If the holidays have you itching to hit the highway, look no further than West Texas. Between the chic outpost of El Cosmico (the same owners as the swanky Hotel Havana), and countless contemporary galleries, Marfa has become a buzzworthy destination for art lovers and festival-goers alike.
But, if you're looking to take a trip beyond Marfa, these nearby adventures offer perfect alternatives for truly getting off the grid.
Framed by Hancock Hill and the picturesque Paisano Peak in the distance, the drive into Alpine alone is worth the trek to West Texas. Celebrated in the final scenes of Boyhood, Richard Linklater’s nostalgic nod to his home state, the Highway 67 turnoff takes you to Marfa, Alpine, Marathon, and, eventually, Big Bend. At Alpine's Sul Ross University, the beautiful, 100-year-old campus is the perfect place to catch a West Texas sunset on your first night in town. Stretch your legs as the sky fades from brilliant red to deep purple, then head to Saddle Club to unwind with tapas and live music.
In the morning, enjoy a classic diner-style menu from the bakery at Judy’s Bread and Breakfast. Grab a guide to the Historic Alpine Walking and Windshield Tour and be sure to grab one of Judy’s huge, homemade cinnamon rolls for the road. Whether on foot or by car, the tour winds through Alpine’s architectural history and back to campus at Sul Ross, where you can visit the Museum of the Big Bend. A fascinating permanent collection explores the region’s natural and human history, while the special fall 2017 exhibition (which runs through December 17) displays the impact of painter Charlie Russell on present-day Western artists.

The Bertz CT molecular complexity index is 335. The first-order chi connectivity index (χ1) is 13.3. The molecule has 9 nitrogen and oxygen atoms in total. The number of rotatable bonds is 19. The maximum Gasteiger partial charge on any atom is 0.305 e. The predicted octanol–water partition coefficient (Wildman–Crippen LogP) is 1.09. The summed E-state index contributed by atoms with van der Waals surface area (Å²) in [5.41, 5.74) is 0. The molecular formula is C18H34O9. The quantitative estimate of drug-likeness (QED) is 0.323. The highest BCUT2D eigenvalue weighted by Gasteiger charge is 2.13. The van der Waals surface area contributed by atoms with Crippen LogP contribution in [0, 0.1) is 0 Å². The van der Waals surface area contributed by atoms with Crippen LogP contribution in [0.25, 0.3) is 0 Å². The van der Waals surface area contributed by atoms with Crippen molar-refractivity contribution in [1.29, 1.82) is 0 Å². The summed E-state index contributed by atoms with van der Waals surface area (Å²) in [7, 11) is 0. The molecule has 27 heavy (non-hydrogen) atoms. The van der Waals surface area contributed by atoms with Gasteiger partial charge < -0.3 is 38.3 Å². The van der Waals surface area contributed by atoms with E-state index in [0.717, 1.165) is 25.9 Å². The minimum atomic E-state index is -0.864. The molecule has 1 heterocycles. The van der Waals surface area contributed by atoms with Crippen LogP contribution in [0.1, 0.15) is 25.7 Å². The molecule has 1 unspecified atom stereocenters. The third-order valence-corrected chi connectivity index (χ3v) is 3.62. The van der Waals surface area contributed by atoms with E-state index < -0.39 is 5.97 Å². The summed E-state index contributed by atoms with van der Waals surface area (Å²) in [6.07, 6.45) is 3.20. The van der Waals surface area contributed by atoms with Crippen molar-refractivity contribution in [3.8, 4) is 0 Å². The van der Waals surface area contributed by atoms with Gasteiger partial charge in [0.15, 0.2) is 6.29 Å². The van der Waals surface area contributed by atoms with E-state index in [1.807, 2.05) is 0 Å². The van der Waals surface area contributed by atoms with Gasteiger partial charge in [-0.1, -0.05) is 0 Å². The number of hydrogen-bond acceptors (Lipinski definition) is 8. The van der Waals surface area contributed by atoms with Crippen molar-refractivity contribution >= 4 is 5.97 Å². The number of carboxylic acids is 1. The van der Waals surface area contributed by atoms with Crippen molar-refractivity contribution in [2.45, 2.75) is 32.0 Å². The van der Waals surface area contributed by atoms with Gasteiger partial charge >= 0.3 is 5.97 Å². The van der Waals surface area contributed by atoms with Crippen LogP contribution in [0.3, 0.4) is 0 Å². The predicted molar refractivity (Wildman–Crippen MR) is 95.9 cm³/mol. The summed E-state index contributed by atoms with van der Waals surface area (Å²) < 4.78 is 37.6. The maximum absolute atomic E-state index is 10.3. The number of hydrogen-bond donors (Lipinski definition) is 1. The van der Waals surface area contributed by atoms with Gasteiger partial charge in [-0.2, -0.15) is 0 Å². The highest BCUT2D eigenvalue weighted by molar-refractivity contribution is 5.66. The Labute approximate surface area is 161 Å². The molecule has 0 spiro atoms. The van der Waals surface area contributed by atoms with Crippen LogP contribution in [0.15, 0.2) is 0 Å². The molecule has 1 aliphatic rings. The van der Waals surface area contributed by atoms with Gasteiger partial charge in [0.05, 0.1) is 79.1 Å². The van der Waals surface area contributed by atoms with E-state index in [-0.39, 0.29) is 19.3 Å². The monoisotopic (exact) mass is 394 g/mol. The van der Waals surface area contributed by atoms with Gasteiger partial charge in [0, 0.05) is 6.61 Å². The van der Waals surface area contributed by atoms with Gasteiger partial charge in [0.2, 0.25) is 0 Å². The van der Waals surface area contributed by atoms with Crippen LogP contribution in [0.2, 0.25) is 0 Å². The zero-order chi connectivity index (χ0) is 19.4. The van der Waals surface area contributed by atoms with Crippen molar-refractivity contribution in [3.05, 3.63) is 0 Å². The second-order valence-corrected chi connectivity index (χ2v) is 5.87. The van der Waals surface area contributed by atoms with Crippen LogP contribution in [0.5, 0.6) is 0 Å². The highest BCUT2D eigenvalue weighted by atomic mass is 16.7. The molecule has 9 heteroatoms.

For a more leisurely stroll, simply browse the galleries, murals, and antique shops on Holland Street, or cross the railroad tracks to the newly revitalized Murphy Street. Book lovers won’t want to miss Front Street Books, which offers an excellent selection of West Texas lore, current fiction, and topographic maps. Alpine afternoons call for day drinking at the Big Bend Brewery. Drink in the views with West Texas views at this tap room, which is open five days a week, and welcomes dogs on its picturesque patio.
In the evening, head to the historic Holland Hotel for cocktails at the Century Bar, featuring a locally inspired menu, live music, and Texas bistro cuisine. The hotel’s architect, Trost and Trost, also designed Marfa’s recently renovated Hotel Paisano and Marathon’s Gage Hotel.
Per the Lone Star State’s unofficial anthem, the stars at night are indeed big and bright in the heart of Texas, and one of the best places to view them is at the McDonald Observatory. Benefiting from some of the darkest night skies in the nation, this state-of-the-art research facility offers interactive educational exhibits and a full program of public events at the Frank N. Bash Visitor Center. Book your spot in advance for an unforgettable Star Party, featuring night sky constellation tours and celestial views through telescopes in the Rebecca Gale Telescope Park. The experience is truly out of this world, and evening programs are available on Tuesday, Friday, and Saturday.